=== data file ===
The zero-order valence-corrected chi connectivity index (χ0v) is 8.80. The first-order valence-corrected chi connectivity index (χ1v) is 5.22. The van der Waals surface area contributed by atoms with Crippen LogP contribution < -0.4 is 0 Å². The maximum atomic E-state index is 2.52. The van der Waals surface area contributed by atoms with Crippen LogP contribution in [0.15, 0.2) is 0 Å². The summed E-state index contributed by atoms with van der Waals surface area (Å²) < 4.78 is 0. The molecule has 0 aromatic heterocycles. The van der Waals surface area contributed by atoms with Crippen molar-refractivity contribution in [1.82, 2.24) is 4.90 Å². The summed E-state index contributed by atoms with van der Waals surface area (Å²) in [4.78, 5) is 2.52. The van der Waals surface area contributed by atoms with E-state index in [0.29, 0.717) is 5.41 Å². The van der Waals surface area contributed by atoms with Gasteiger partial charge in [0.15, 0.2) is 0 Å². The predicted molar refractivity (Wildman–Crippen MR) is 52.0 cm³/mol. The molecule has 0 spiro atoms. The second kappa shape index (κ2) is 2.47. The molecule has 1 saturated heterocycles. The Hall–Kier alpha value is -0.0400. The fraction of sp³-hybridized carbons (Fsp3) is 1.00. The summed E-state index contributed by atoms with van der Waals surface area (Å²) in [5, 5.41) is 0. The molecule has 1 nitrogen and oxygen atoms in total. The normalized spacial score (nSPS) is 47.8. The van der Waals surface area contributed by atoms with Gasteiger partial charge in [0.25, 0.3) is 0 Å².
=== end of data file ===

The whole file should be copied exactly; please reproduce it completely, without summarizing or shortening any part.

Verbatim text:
The zero-order valence-corrected chi connectivity index (χ0v) is 8.80. The first-order valence-corrected chi connectivity index (χ1v) is 5.22. The van der Waals surface area contributed by atoms with Crippen LogP contribution < -0.4 is 0 Å². The maximum atomic E-state index is 2.52. The van der Waals surface area contributed by atoms with Crippen LogP contribution in [0.15, 0.2) is 0 Å². The summed E-state index contributed by atoms with van der Waals surface area (Å²) < 4.78 is 0. The molecule has 0 aromatic heterocycles. The van der Waals surface area contributed by atoms with Crippen molar-refractivity contribution in [1.82, 2.24) is 4.90 Å². The summed E-state index contributed by atoms with van der Waals surface area (Å²) in [4.78, 5) is 2.52. The van der Waals surface area contributed by atoms with E-state index in [0.29, 0.717) is 5.41 Å². The van der Waals surface area contributed by atoms with Gasteiger partial charge in [0.15, 0.2) is 0 Å². The predicted molar refractivity (Wildman–Crippen MR) is 52.0 cm³/mol. The molecule has 0 spiro atoms. The second kappa shape index (κ2) is 2.47. The molecule has 1 saturated heterocycles. The Hall–Kier alpha value is -0.0400. The fraction of sp³-hybridized carbons (Fsp3) is 1.00. The summed E-state index contributed by atoms with van der Waals surface area (Å²) in [5, 5.41) is 0. The molecule has 1 nitrogen and oxygen atoms in total. The normalized spacial score (nSPS) is 47.8. The van der Waals surface area contributed by atoms with Gasteiger partial charge in [0.25, 0.3) is 0 Å².